- Kidney: In general they’re rich in selenium and a wide variety of vitamins. Beef kidneys in particular are a great source of Vitamin D.
- Chicken Gizzard: They’re high in protein, iron, minerals, and vitamins C, E and B. as well as glucosamine, which aids cartilage and arthritis health.
Served as snacks or in a meal, fruits and vegetables are a great natural source of fibre, vitamins and minerals for your pets. This is also why our recipes contain a suitable percentage of some fresh produce such as sweet potatoes and carrots.
That being said, your pets should not be put on a vegan or vegetarian diet as proteins are innately a large portion of their diets.
Here’s a list of vegetables suitable for both dogs and cats:
- Broccoli has a huge variety of vitamins, including vitamin K, vitamin C and potassium, which improves heart health and bone density.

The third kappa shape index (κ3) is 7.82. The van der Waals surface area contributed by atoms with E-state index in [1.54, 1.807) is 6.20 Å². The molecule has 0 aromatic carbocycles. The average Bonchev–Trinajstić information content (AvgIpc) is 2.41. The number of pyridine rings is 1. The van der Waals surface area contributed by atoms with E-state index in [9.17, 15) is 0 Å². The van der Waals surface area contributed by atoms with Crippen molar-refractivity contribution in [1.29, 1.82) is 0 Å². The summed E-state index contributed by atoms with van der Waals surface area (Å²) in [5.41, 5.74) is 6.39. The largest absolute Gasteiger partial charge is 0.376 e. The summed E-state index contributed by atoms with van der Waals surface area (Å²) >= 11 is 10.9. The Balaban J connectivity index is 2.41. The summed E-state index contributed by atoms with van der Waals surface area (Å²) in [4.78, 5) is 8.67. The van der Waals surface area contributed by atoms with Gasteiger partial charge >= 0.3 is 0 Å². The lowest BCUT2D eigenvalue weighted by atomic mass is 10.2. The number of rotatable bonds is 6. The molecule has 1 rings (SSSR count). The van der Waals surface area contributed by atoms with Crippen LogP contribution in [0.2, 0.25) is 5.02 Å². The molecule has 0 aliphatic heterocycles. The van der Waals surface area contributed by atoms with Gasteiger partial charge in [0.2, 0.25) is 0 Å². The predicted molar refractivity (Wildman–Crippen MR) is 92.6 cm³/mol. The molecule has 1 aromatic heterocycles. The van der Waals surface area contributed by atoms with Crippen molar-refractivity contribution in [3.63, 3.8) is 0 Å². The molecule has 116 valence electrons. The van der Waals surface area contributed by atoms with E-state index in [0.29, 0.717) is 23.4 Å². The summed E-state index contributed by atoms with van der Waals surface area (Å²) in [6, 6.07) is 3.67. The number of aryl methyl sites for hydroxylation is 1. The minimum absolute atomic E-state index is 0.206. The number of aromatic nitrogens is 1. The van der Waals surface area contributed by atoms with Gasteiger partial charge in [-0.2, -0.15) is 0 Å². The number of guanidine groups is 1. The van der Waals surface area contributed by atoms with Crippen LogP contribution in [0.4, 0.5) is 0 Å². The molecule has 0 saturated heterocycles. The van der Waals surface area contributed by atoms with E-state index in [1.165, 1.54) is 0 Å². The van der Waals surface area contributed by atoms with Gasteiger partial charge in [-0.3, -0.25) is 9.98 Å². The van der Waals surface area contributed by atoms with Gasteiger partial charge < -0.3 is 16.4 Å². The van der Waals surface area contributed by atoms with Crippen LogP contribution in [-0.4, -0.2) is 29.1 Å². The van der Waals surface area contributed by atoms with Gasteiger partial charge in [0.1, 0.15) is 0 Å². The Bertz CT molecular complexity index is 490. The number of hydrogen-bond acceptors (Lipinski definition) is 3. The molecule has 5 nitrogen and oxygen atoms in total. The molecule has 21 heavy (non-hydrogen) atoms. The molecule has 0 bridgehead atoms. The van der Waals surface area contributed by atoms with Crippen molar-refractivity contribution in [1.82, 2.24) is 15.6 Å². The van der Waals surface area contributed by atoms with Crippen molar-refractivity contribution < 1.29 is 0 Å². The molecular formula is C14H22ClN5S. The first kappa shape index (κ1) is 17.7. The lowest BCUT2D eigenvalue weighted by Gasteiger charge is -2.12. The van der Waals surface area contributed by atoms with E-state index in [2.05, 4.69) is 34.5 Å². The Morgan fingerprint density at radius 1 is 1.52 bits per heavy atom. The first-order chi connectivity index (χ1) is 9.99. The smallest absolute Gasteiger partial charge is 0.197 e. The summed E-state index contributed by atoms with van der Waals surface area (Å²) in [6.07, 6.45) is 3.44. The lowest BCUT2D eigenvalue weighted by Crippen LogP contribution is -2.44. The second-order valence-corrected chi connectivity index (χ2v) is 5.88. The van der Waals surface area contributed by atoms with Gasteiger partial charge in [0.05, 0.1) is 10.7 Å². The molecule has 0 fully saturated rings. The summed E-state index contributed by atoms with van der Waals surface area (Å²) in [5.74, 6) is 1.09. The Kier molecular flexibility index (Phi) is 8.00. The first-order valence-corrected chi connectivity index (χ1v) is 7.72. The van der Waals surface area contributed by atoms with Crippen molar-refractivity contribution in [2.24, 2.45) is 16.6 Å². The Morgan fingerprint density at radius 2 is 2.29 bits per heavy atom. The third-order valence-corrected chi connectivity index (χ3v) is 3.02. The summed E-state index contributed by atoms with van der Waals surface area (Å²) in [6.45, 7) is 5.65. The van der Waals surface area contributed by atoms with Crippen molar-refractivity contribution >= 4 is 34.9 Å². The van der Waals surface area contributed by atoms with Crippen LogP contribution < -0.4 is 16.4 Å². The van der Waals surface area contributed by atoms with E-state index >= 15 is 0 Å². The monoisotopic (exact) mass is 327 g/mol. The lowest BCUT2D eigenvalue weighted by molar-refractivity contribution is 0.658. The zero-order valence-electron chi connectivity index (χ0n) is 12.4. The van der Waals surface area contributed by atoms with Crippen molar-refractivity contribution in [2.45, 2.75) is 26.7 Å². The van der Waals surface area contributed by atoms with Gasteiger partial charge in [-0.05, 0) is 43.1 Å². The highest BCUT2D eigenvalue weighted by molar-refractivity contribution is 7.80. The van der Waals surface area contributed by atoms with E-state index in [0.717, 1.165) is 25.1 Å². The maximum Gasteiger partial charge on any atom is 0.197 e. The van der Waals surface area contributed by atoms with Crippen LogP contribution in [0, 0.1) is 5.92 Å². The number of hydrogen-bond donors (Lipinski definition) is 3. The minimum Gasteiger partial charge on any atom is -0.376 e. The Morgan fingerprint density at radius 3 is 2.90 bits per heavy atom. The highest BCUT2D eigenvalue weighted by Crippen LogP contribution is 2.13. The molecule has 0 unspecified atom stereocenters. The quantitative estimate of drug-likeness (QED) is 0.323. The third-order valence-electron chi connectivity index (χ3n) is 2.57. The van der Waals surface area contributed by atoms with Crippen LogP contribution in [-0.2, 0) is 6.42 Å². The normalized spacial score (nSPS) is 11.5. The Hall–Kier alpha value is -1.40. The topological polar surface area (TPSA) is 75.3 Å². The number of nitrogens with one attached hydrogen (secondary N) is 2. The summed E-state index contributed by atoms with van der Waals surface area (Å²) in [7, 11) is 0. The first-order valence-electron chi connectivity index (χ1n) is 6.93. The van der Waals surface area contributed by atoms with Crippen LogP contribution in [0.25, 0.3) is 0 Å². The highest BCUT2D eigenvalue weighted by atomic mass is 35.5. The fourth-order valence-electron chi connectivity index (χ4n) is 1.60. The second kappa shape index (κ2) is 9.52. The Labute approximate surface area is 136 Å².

- Carrots are a great source of vitamin A from beta-carotene), biotin, vitamin K, potassium and vitamin B6.
- Celery is rich in antioxidants that will help keep your pet young and healthy.
- Cucumbers have anti-inflammatory benefits as it contains lots of phytonutrients and antioxidants.
- Green beans are low-calorie and rich in fiber, which can help your pets feel full without the need for carbs as fillers. They’re also full of important vitamins and minerals, such as iron, calcium, and vitamins B6, A, C, and K.
- Sawi the green leafy vegetable contains more vitamin C than oranges which has great anti-inflammatory benefits to improve heart health while lowering the risk of diabetes.
- Spinach contains potassium, magnesium, and vitamins B6, B9 and E. It also contains high amounts of carotenoids, vitamin C, vitamin K, folic acid, iron and calcium.
- Yams/Sweet Potatoes are great for digestive health because they’re high in fiber and rich in the antioxidant beta-carotene.
In our recipes, we utilise herbs and spices like rosemary, oregano and turmeric.